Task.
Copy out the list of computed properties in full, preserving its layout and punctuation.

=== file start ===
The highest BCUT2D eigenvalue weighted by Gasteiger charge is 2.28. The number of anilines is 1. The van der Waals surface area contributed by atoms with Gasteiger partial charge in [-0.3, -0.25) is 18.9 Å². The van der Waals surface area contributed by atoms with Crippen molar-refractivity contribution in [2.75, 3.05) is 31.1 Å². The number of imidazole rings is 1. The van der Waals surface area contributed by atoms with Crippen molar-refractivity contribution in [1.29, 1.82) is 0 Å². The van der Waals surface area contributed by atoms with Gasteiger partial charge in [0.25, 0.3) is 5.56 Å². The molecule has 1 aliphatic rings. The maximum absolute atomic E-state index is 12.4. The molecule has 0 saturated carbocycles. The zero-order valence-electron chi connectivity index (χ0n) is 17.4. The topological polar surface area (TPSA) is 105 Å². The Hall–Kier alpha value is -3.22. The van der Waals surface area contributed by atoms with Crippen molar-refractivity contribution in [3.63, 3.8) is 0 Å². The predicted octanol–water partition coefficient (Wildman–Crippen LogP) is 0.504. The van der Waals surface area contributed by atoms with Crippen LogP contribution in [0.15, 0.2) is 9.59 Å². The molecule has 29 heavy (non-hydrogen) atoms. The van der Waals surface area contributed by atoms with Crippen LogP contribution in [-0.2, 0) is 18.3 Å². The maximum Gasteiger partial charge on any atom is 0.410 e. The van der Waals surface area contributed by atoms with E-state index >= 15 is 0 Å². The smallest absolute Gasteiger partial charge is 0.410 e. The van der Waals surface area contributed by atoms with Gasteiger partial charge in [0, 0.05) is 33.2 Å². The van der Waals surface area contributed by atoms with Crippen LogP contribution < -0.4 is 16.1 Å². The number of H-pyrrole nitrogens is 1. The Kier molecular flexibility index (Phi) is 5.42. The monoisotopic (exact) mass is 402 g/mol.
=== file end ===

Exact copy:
The highest BCUT2D eigenvalue weighted by Gasteiger charge is 2.28. The number of anilines is 1. The van der Waals surface area contributed by atoms with Gasteiger partial charge in [-0.3, -0.25) is 18.9 Å². The van der Waals surface area contributed by atoms with Crippen molar-refractivity contribution in [2.75, 3.05) is 31.1 Å². The number of imidazole rings is 1. The van der Waals surface area contributed by atoms with Crippen molar-refractivity contribution in [1.29, 1.82) is 0 Å². The van der Waals surface area contributed by atoms with Gasteiger partial charge in [0.25, 0.3) is 5.56 Å². The molecule has 1 aliphatic rings. The maximum absolute atomic E-state index is 12.4. The molecule has 0 saturated carbocycles. The zero-order valence-electron chi connectivity index (χ0n) is 17.4. The topological polar surface area (TPSA) is 105 Å². The Hall–Kier alpha value is -3.22. The van der Waals surface area contributed by atoms with Crippen molar-refractivity contribution in [3.63, 3.8) is 0 Å². The predicted octanol–water partition coefficient (Wildman–Crippen LogP) is 0.504. The van der Waals surface area contributed by atoms with Crippen LogP contribution in [0.15, 0.2) is 9.59 Å². The molecule has 29 heavy (non-hydrogen) atoms. The van der Waals surface area contributed by atoms with Crippen LogP contribution in [-0.2, 0) is 18.3 Å². The maximum Gasteiger partial charge on any atom is 0.410 e. The van der Waals surface area contributed by atoms with E-state index >= 15 is 0 Å². The smallest absolute Gasteiger partial charge is 0.410 e. The van der Waals surface area contributed by atoms with Gasteiger partial charge in [0, 0.05) is 33.2 Å². The van der Waals surface area contributed by atoms with Crippen LogP contribution < -0.4 is 16.1 Å². The number of H-pyrrole nitrogens is 1. The Kier molecular flexibility index (Phi) is 5.42. The monoisotopic (exact) mass is 402 g/mol.